NASA's Curiosity rover has captured two stunning videos of solar eclipses from the surface of Mars, including one that shows the Red Planet's skies darkening dramatically above the 1-ton robot.
Curiosity recorded the two Mars solar eclipse videos on back-to-back days last month, Aug. 19 and Aug. 20. In both cases, Phobos — the larger of Mars' two tiny moons — blotted out much of the sun's disk.
Mission team members created the two eclipse videos, which NASA released Thursday (Sept. 5), by stitching together photos Curiosity snapped with its workhorse Mast Camera — 52 images for the Aug. 19 eclipse and 89 pictures for the event one day later.
Curiosity's video of the Aug. 19 eclipse, however, also includes five frames captured by the car-size rover's rear hazard-avoidance camera. These images, taken 58 seconds apart, show the Martian landscape dimming markedly and then brightening again as Phobos completes its trek across the sun's face.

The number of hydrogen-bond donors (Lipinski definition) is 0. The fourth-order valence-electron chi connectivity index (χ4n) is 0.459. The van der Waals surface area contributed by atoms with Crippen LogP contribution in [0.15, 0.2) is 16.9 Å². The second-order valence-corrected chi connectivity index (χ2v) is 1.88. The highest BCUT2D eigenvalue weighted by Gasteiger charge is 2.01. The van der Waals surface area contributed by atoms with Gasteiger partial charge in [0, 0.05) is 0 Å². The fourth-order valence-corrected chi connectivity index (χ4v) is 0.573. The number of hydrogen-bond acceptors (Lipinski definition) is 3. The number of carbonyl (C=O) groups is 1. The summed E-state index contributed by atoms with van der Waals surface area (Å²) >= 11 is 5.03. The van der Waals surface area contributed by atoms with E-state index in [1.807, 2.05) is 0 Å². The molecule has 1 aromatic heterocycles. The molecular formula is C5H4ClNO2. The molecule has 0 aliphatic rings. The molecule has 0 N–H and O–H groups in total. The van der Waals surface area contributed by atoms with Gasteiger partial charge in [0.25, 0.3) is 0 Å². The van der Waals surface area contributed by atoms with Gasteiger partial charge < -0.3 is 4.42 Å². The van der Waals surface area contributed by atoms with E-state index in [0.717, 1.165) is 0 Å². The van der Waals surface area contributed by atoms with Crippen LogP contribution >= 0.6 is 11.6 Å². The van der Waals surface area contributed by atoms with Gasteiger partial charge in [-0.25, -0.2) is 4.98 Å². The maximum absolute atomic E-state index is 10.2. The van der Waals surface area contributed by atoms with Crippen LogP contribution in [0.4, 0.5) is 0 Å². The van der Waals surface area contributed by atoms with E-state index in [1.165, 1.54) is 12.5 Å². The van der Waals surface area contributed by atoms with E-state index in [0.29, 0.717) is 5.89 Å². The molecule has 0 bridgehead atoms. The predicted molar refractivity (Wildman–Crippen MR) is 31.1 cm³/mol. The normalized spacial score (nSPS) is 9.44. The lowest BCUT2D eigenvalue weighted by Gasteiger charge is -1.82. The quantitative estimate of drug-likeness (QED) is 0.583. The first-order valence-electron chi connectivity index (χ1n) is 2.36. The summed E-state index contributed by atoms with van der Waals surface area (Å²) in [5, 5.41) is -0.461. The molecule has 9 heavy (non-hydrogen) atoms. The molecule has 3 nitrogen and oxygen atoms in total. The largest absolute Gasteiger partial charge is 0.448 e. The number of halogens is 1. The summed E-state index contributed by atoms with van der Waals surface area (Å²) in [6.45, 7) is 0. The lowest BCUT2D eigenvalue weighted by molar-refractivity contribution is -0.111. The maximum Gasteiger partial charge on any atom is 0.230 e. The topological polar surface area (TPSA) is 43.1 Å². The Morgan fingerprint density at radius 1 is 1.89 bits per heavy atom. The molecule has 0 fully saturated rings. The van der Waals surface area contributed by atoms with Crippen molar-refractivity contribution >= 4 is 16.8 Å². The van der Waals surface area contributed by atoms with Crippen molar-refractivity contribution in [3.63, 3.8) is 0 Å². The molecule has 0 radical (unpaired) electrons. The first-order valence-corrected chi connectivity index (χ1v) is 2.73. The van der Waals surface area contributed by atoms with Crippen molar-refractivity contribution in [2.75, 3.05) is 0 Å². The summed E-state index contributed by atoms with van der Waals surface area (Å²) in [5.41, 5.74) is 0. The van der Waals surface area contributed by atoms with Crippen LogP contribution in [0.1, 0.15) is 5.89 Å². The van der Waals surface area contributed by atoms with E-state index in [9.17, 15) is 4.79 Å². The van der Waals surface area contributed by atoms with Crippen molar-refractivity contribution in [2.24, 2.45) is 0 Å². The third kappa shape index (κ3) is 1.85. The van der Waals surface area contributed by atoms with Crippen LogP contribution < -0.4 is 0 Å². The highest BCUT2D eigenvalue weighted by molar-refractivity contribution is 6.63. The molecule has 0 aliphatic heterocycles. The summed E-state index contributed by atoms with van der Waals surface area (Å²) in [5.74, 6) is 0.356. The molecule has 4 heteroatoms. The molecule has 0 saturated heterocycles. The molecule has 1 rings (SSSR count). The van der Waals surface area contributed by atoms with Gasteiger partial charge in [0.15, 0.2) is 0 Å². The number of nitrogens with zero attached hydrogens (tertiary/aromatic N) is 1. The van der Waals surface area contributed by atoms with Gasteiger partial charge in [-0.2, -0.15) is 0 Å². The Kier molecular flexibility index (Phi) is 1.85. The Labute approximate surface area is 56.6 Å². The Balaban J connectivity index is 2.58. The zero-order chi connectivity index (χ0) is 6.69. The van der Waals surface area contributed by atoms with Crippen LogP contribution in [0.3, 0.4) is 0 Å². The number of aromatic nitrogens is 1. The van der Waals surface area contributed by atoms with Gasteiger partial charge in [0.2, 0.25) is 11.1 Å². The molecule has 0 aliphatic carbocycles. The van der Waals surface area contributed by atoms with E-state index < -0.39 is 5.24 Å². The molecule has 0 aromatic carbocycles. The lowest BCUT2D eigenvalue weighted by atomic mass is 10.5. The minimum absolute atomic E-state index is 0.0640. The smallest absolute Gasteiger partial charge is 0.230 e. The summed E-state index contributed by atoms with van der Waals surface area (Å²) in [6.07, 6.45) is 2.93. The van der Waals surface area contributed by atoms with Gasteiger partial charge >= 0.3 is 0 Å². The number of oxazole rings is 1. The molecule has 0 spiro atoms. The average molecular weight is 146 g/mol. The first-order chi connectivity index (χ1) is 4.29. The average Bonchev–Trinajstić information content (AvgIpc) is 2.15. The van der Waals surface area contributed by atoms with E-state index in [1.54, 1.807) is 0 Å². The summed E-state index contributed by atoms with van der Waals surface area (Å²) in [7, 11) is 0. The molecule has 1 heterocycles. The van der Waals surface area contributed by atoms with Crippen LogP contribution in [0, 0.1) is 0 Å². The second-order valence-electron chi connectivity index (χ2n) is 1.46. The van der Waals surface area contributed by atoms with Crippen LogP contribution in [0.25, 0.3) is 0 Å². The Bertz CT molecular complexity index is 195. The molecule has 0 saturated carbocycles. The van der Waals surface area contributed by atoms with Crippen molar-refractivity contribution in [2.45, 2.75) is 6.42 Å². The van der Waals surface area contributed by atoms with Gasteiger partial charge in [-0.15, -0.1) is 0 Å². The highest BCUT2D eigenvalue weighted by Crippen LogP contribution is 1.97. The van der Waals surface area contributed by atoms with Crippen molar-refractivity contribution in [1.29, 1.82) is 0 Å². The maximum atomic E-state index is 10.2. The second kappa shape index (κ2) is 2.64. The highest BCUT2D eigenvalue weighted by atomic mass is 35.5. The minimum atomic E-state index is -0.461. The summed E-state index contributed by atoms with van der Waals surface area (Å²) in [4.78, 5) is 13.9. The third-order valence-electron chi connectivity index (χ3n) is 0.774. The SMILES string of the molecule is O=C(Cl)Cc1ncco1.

Phobos is just 14 miles (22 kilometers) wide on average, but it still manages to take a pretty big bite out of the sun during an eclipse seen from Mars. That's because the tiny satellite orbits very close to the Red Planet's surface — just 3,700 miles (6,000 kilometers) away.
For comparison, Earth's moon is about 2,160 miles (3,476 km) wide but zips around our planet at an average distance of 239,000 miles (384,600 km). That's just the right combination of size and distance to completely cover the sun's face, creating a total solar eclipse here on Earth when the alignment works out right ( via space.com ).